The Energy Advice Hub is powered by BiU, the UK’s leading energy and utility consultancy. We’ve put together the most frequently asked questions (FAQs) on achieving net zero emissions.
Net zero means that the overall balance of emissions is zero. That isn’t the same thing as having no emissions at all. For example, a country with 10,000 annual immigrants and a 10,000 annual emigrants obviously has migration activity, but it would be described as having “zero net migration” because numbers in are equal to numbers out.
It’s the same principle with emissions. It’s almost impossible to emit absolutely nothing, but we can achieve net zero if the emissions we produce are balanced by the emissions we absorb. The Committee on Climate Change suggests the best ways to increase the UK’s carbon absorption would be to turn some of our farmland over to tree planting and restoring peatlands.
- Every country in the world has signed up to the United Nations Framework Convention on Climate Change (UNFCC).
- The Paris Agreement in 2015 saw 160 countries voluntarily pledge to reduce their carbon emissions by 2030. Signatories included China, the USA and every country in the EU.
If you travel by air, flying is very likely to be the biggest contributor to your personal carbon footprint, and it’s almost impossible to offset this with other lifestyle changes. Going vegetarian for a year might save half a tonne of carbon, while driving 2000 miles less per year would save about 0.8 tonnes. The carbon savings you make in a year with either of those big changes would be wiped out in a day by one flight from London to New York (nearly a whole tonne).
To put it in a global perspective, the average person living in Bolivia will only emit 0.47 tonnes in a whole year. There are many other countries where the average person’s annual emissions are below the level of a single long-haul flight.
Unfortunately, there is currently no way to make your flying greener. Although the world’s first fully electric commercial aircraft took off last year, this technology probably won’t become widely available for years yet. There have been advances in making planes more fuel-efficient, but mile for mile, flying is still the most emissions-intensive form of transport.
Individuals can easily offset their personal carbon emissions once they have reduced them as much as possible. This site allows you to calculate your emissions and purchase offsets.
Yes. Although the energy powering your business or home is almost certainly coming from the grid, choosing a “100% renewable” tariff still makes a difference. Suppliers have to match the renewable energy bought by their customers with the amount they buy from generators, so when you choose renewables you are helping to make the UK’s energy mix greener.
More and more businesses are also choosing to buy their electricity directly from renewable energy generators such as a solar and wind farms, under corporate power purchase agreements (CPPAs).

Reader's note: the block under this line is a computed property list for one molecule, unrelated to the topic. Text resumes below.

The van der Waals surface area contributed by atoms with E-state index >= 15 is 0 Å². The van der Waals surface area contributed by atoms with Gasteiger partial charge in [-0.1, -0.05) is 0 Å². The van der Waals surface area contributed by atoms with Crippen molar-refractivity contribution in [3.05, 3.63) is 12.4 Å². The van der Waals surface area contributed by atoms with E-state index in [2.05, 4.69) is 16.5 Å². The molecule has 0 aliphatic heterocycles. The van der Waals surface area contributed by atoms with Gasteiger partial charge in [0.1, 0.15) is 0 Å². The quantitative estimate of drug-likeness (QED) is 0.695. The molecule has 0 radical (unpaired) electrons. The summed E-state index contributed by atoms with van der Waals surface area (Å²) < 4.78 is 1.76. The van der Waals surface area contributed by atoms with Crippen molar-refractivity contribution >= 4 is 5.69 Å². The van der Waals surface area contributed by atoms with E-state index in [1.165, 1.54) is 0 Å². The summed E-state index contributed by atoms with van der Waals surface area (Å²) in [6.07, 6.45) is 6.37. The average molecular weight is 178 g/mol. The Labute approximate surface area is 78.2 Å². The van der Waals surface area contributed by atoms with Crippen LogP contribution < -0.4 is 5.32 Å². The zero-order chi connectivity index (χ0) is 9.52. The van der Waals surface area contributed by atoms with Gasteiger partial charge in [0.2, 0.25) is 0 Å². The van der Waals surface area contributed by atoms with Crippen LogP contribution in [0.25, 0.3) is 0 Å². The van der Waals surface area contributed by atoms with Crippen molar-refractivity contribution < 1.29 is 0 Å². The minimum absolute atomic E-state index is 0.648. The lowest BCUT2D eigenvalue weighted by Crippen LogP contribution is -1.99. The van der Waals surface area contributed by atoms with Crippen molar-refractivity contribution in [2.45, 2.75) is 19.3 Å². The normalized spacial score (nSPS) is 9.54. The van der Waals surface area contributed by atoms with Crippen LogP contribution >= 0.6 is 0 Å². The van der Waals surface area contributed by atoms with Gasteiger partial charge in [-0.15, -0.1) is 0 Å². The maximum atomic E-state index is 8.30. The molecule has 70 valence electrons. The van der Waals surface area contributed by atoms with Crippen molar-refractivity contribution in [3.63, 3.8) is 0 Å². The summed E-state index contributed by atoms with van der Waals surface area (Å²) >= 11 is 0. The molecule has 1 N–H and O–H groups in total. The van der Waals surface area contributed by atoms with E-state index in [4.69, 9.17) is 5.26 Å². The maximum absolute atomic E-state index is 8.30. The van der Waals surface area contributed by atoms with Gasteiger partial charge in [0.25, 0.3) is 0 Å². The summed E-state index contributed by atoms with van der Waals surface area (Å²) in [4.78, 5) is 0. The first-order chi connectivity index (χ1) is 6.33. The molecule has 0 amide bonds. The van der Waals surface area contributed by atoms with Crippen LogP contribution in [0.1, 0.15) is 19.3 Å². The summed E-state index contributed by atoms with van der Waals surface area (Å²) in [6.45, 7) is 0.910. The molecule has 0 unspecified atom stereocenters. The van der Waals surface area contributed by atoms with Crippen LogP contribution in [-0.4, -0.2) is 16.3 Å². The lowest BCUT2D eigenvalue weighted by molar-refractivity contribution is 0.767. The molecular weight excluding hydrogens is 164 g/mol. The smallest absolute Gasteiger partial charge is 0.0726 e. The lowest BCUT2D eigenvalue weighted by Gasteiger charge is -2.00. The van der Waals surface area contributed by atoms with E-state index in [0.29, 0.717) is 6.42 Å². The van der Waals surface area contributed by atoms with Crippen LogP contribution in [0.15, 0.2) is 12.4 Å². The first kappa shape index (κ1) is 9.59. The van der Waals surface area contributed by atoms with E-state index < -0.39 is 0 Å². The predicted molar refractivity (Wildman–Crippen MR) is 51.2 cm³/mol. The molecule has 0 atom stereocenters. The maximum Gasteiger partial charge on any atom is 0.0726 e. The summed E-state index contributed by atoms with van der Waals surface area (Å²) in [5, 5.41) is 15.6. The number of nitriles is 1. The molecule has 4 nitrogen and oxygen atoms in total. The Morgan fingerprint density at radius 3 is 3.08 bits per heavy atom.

A warmer earth might mean that cooler countries get milder winters. This might mean fewer winter deaths and less fuel poverty. In a warmer world, colder countries might also be able to grow a bigger range of food crops than before. However, these possible future benefits are drastically outweighed by the harm already being caused right now, let alone by the greater harm that we risk in future decades.
The World Health Organisation estimates that climate change is already causing 150,000 deaths every single year. If we take no action on climate change, far more people will die from climate-related causes such as extreme weather events, drought and malnutrition caused by failing food crops. We have lost 60% of all wildlife in the last 50 years, while the number of new infectious diseases has quadrupled in the last 60 years. Given recent events, the evidence that climate change increases disease transmission is particularly alarming. As the climate continues to change this rate could exacerbate further.
There isn’t a straightforward answer to this, as it depends on the type of heating system (gas boilers, heat pumps, electric panel heaters) in use as well as the type of heat emitters (underfloor heating, radiators, convectors etc.).
Probably the most important comparison to make is between an electric air source heat pump or a gas boiler; boilers only deliver about 0.9 units of heat for one unit of energy used, whereas heat pumps deliver about 3 units of heat for one unit of electricity used. Taking into account the associated carbon emissions factors, provided that the heat pump has a Seasonal Performance Factor of more than ~1.7 then it is likely to have a lower carbon emissions impact then the boiler.
The Energy Advice Hub is powered by BiU, the UK’s leading energy and utility consultancy. If you need advice on achieving net zero, give BiU’s team a call on 01253 785409 or email email@example.com